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Have you ever uncovered cases of occupational fraud?

Such as misappropriating funds, assets, self-dealing, kick-backs,etc? What tipped you off?

Answers

Anonymous
(CFO) |

Yes over the course of my career, I have seen misappropriating of fund from taking from petty cash to abusing P card for personal trips and gift cards on top of other kick backs!

Fraud was discovered from Petty cash reconciliation and surprise count; reconciliation of P card to receipts and police informing company that there could be a fraud on the company arising from their investigative work on another issue. Others via external informant due to dispute between the 2 conspiring parties.

It is difficult with paperless expense submissions enabled by technology where document can be doctored without being detected. No technology is available for business for such detection. Extra vigilance, education are required and a strong whistle blowing policy are strongly recommended.

Anonymous
(Tax/Business Consultant) |

Had a particular case in my career that involved misappropriation regarding a non-profit client. One of the management members suspected something wasn't right expenses were relatively high.

Was brought in and analyzed the client's records for 1 year then another year. It turned out that one of the directors/former staffer was siphoning money for personal usage. It occurred over time and the amounts weren't that obvious until you started the amounts paid with the invoices... there weren't any.

The problem was that, with many (smaller, local) non-profit organizations, many people served different roles over time and didn't think much of what each other does [that's an issue right there]. Almost all organization members are members of the local community so they knew each other and their families.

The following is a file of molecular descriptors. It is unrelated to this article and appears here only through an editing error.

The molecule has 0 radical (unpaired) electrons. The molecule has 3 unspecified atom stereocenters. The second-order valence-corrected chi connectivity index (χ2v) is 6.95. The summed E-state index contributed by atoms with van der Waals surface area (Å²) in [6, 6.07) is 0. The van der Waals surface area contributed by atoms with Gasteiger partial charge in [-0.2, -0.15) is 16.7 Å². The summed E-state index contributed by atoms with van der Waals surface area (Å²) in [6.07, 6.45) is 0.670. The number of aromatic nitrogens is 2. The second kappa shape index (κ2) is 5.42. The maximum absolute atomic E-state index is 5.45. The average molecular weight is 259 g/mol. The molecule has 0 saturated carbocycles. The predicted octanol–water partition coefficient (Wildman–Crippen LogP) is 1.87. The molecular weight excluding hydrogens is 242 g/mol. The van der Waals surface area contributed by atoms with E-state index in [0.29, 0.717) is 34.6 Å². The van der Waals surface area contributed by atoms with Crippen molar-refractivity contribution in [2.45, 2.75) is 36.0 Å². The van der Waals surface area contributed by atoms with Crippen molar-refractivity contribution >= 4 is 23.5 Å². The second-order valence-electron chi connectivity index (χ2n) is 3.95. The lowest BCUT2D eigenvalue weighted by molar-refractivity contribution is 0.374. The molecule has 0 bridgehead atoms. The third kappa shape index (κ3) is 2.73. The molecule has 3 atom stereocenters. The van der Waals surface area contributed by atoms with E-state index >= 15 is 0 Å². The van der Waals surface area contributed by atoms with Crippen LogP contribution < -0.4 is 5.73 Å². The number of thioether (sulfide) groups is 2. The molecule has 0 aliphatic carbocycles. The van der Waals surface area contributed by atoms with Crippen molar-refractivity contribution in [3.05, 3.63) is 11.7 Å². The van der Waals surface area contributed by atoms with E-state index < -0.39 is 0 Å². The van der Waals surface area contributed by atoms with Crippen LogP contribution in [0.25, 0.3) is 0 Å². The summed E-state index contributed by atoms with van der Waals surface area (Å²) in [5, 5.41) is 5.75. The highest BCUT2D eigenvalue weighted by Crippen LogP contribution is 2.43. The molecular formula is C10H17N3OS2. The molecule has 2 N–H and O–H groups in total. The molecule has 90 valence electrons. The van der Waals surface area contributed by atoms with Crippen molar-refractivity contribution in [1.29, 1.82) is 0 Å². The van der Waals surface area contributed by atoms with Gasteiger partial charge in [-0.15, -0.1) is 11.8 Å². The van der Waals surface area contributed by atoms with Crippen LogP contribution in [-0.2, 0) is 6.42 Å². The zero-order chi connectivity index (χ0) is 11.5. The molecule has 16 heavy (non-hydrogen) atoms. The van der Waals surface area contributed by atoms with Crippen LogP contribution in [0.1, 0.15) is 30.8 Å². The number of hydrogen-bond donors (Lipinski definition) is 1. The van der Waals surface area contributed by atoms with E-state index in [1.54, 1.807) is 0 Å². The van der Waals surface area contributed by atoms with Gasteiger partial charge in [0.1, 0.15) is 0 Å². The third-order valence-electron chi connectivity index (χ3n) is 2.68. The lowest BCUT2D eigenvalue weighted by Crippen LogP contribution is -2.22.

She was working with the treasurer, who back then, was relatively newer, and was still given check writing privileges (as she was the former treasurer) [anyone else see another issue?].

The situation was resolved and no legal authorities were brought in (mainly to cover up the disgrace of what happened, obviously!) and the perpetrator was made to repay the amounts. She was obviously removed from her position and no longer associated with the organization.

Another client case... During an IRS audit, the auditor questioned the revenues.
It turned out the client did Not report ALL revenues to his tax accountant.
Let's say that the client paid whatever taxes associated with the audit which spanned 2 years in which that occurred. The situation was reported to the "family" as it was "family" group situation and the elders were not pleased by what happened.

Had a former new corporate client... during an IRS audit... sat in front of me in a conference room and literally admitted that he committed fraud! Not only that, the one of the fraudulent corporate returns was used for getting a bank loan so bank fraud was also committed.

Anyone want to guess how that relationship ended?

There were smaller cases of "misappropriation" that wasn't bad and easier to resolve. But things like that do happen, just but probably not caught especially for smaller or private businesses, not just in publicly-traded companies.